Grief has become my dark passenger. It comes in different forms: anger, denial, guilt, and depression. It chooses when to show itself and when to take hold of my mind.
I picture Grief as a specter, dressed in a black garment while a dark mist sits at its feet. The air becomes thin the closer it gets to me. There are moments when I feel my sorrow wailing up inside of me, when I can feel the deepening sadness grow.
At times Griefs sits in my peripherals staring at me, motionless, as if he was analyzing and waiting to exploit a moment of vulnerability.
Other times there are no signs that Grief is present only to reveal itself suddenly like an assassin. I’ve cried spontaneously not knowing what triggered it. The event is random, almost like a sneeze. Even when I’m in the refuge of friends, family, and laughter Grief will suddenly appear and choke me. When this happens I try my best to mask my pain, as if I have an embarrassing affliction and wish to hide it from the world.
I fear sleep now and then. It’s as if I’m entering a haunted house. I will wake up with a fast beating heart, fueled by the burning coals of Grief’s anger. I breath fire and curse Anna’s name. The pain is suffocating at times because I have no emotional regulation. My heart is an midst of a storm, like a sailor struggling against the elements on the open seas.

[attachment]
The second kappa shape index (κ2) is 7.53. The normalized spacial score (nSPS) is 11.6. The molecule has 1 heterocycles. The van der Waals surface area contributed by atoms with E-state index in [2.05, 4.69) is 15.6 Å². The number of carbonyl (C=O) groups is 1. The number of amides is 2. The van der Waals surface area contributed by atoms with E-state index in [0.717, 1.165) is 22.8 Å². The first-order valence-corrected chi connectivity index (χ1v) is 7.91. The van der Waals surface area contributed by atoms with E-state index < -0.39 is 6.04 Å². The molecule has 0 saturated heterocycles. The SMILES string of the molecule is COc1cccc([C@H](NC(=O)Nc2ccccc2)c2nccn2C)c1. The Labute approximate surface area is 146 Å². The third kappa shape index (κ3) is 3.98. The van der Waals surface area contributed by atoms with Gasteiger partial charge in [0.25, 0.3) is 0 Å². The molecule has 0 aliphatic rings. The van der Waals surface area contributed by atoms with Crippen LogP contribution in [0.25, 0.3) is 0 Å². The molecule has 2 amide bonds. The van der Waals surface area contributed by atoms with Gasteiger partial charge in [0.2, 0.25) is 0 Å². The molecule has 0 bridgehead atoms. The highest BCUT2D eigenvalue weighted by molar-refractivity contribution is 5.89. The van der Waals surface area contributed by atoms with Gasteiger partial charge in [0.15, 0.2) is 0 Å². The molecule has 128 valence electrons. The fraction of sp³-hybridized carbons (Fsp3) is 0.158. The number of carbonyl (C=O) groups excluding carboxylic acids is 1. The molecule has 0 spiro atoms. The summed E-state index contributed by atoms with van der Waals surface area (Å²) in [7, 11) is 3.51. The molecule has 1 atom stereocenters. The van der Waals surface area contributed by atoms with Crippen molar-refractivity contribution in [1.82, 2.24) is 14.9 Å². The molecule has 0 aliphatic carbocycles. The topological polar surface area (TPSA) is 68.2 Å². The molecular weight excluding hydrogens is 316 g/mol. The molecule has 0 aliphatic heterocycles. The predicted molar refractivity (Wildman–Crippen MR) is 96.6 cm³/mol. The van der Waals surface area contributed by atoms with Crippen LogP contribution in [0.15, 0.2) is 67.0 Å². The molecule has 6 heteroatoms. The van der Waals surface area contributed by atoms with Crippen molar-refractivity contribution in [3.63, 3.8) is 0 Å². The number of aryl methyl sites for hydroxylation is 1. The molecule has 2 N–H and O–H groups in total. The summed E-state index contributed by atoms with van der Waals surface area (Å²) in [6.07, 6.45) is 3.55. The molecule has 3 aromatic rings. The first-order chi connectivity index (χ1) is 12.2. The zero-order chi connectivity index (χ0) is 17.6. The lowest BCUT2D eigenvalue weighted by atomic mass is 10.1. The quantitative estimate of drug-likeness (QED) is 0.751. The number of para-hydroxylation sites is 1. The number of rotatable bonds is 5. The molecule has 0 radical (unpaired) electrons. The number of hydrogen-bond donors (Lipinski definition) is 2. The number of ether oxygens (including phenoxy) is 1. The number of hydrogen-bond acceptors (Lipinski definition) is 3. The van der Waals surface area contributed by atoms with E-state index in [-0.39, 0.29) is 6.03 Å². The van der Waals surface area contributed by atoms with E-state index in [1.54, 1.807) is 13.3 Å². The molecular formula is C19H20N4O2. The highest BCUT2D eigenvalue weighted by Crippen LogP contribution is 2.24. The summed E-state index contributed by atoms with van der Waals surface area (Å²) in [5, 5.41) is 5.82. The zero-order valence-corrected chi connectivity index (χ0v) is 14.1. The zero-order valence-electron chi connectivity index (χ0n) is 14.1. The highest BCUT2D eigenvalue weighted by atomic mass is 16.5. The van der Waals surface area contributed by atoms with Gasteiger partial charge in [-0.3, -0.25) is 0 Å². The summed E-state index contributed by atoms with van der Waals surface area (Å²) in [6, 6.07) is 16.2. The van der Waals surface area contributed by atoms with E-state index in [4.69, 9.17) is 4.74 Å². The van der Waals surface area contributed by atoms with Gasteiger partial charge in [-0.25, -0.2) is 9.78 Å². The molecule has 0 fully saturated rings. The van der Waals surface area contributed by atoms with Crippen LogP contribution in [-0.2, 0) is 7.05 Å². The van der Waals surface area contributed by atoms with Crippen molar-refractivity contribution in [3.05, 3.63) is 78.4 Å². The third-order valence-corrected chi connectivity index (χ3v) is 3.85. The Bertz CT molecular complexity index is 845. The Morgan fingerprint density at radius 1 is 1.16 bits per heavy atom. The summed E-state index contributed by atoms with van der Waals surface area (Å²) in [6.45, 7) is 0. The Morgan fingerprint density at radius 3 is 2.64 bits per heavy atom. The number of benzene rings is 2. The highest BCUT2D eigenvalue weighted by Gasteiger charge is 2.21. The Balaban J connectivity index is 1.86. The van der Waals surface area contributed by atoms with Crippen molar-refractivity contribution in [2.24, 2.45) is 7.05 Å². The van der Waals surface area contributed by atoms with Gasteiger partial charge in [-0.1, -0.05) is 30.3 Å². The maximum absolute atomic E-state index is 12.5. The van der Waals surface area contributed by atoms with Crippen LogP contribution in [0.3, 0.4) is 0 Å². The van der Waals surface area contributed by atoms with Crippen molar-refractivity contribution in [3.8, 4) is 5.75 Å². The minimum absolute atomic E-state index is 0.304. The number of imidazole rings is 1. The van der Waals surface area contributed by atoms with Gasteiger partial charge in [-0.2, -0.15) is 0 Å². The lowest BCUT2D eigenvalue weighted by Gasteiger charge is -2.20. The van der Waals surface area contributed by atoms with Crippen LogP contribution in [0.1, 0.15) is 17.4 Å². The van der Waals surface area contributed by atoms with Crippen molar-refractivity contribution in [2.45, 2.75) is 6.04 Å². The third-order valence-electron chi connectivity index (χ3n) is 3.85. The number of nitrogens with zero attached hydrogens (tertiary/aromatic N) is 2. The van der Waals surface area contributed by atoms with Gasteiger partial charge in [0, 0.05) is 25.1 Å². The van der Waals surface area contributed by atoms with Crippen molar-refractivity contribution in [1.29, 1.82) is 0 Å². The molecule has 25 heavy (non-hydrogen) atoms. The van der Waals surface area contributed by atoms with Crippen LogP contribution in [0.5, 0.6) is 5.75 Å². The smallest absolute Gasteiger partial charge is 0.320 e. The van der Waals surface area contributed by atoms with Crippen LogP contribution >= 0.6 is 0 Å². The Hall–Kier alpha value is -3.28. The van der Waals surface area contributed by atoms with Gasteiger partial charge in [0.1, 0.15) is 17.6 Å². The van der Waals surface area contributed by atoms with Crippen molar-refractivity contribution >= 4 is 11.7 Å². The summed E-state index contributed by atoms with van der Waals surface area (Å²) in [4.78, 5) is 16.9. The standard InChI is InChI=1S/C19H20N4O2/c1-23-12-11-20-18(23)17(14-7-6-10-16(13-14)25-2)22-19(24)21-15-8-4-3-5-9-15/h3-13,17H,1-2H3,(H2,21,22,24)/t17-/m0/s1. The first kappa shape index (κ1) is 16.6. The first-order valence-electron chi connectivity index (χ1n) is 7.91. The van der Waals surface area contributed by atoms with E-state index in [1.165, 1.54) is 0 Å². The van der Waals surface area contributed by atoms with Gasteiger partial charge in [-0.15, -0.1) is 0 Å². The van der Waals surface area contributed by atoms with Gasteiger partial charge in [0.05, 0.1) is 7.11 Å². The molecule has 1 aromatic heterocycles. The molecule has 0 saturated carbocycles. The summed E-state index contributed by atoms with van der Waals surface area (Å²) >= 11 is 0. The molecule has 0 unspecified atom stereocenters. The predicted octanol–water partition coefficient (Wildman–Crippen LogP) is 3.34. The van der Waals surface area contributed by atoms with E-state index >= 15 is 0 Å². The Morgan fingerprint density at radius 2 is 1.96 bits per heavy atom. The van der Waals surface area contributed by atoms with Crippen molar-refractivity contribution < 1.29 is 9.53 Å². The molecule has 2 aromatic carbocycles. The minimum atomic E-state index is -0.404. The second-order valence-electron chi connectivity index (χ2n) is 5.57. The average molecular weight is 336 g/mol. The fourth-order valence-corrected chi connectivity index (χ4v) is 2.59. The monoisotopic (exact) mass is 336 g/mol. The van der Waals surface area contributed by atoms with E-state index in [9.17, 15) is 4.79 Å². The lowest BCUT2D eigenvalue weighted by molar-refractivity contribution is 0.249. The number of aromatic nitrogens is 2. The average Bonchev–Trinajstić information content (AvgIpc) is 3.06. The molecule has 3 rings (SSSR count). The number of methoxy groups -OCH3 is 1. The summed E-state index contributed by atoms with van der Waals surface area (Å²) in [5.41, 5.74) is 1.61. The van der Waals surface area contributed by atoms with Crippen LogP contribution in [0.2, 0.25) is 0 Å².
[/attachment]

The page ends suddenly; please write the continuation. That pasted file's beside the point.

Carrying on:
But surprisingly, Grief has secondary effects that I couldn’t predict. This suffering has awaken a sobering maturity that was lacking.
I begin to cry during beautiful scenes that are nice, compassionate, charming, or when people demonstrate a great deal of grace and forgiveness. Life is tougher than it used to be and those tears are a reminder of what I value and long for… more than ever: compassion, the good, and love.
Because in reality, life is not always like that in the context of life’s ugliness. People will disappoint you. Relationships end almost unexpectedly and without much reason. Finding love, compassion, and forgiveness can feel like an elusive utopia, a dream never to be obtained. That is why when we see a glimpse of that we react, because we are all too often denied those very things.
So in strange way, I guess I can thank Grief for this new found appreciation for the good and grace in people. If you process your grief you will be better for it.
“When you’re not afraid of grief, you will make better choices. And when you make better choices, you will have happier relationships with healthier people.” –Susan J. Elliott